Shape-and-Behavior Encoded Tracking of Bee Dances

TitleShape-and-Behavior Encoded Tracking of Bee Dances
Publication TypeJournal Articles
Year of Publication2008
AuthorsVeeraraghavan A, Chellappa R, Srinivasan M
JournalPattern Analysis and Machine Intelligence, IEEE Transactions on
Pagination463 - 476
Date Published2008/03//
ISBN Number0162-8828
KeywordsAutomated;Reproducibility of Results;Sensitivity and Specificity;Social Behavior;, Computer-Assisted;Imaging, Markov model;bee dance;behavior analysis;shape model;social insect;three-tier hierarchical motion model;tracking;video sequence;waggle dance;Markov processes;image sequences;optical tracking;video signal processing;zoology;Algorithms;Animal Communication;, Three-Dimensional;Information Storage and Retrieval;Male;Pattern Recognition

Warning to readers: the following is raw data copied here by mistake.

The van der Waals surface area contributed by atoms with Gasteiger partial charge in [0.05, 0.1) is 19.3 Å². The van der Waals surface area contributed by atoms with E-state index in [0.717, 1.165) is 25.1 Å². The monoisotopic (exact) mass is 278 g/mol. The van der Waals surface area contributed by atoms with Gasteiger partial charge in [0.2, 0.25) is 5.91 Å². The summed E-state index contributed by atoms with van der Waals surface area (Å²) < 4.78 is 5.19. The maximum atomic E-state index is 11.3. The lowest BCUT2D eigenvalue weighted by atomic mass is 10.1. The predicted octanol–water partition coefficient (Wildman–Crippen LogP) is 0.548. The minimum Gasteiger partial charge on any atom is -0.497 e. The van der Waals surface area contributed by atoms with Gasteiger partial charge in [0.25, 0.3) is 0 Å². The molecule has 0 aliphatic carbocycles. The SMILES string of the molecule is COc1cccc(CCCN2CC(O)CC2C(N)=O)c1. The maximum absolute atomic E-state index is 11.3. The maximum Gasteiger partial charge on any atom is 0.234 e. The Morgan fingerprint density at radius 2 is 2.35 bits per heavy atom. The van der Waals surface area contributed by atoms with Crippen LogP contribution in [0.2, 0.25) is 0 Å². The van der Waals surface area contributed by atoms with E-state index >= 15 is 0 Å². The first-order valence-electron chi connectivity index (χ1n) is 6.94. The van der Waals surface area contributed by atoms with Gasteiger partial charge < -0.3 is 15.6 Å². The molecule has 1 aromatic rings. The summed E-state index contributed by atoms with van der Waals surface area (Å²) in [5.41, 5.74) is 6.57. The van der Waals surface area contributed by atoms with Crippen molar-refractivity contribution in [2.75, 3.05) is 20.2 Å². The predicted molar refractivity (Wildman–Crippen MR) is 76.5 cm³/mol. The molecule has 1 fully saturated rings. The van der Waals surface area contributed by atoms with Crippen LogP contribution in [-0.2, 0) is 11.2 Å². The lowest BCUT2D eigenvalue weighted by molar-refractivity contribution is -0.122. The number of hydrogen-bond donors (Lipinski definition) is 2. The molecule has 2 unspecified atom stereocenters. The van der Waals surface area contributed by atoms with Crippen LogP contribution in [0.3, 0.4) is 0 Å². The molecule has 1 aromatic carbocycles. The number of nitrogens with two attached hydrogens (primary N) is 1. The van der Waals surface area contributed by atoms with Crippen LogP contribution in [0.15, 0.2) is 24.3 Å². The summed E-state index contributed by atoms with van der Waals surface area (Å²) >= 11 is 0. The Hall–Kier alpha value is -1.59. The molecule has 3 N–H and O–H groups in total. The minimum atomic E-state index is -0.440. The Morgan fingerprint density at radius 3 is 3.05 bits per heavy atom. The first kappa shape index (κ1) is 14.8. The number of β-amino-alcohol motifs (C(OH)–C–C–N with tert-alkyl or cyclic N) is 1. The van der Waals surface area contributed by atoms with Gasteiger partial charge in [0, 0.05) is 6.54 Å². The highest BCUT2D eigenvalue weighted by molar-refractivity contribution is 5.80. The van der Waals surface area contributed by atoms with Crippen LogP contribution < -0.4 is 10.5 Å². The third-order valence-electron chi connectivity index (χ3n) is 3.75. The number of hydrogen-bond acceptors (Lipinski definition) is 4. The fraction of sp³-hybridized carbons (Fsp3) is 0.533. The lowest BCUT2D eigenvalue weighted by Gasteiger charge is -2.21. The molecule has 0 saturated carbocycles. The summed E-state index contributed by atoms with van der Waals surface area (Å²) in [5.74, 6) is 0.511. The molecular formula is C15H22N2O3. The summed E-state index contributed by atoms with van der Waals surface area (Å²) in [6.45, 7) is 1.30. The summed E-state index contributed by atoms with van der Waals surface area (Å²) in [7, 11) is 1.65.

Behavior analysis of social insects has garnered impetus in recent years and has led to some advances in fields like control systems and flight navigation. Manual labeling of insect motions required for analyzing the behaviors of insects requires significant investment of time and effort. In this paper, we propose certain general principles that help in simultaneous automatic tracking and behavior analysis, with applications in tracking bees and recognizing specific behaviors that they exhibit. The state space for tracking is defined using the position, orientation, and current behavior of the insect being tracked. The position and the orientation are parameterized using a shape model, whereas the behavior is explicitly modeled using a three-tier hierarchical motion model. The first tier (dynamics) models the local motions exhibited, and the models built in this tier act as a vocabulary for behavior modeling. The second tier is a Markov motion model built on top of the local motion vocabulary, which serves as the behavior model. The third tier of the hierarchy models the switching between behaviors, and this is also modeled as a Markov model. We address issues in learning the three-tier behavioral model, in discriminating between models, and in detecting and modeling abnormal behaviors. Another important aspect of this work is that it leads to joint tracking and behavior analysis instead of the traditional "track-and-then-recognize" approach. We apply these principles for tracking bees in a hive while they are executing the waggle dance and the round dance.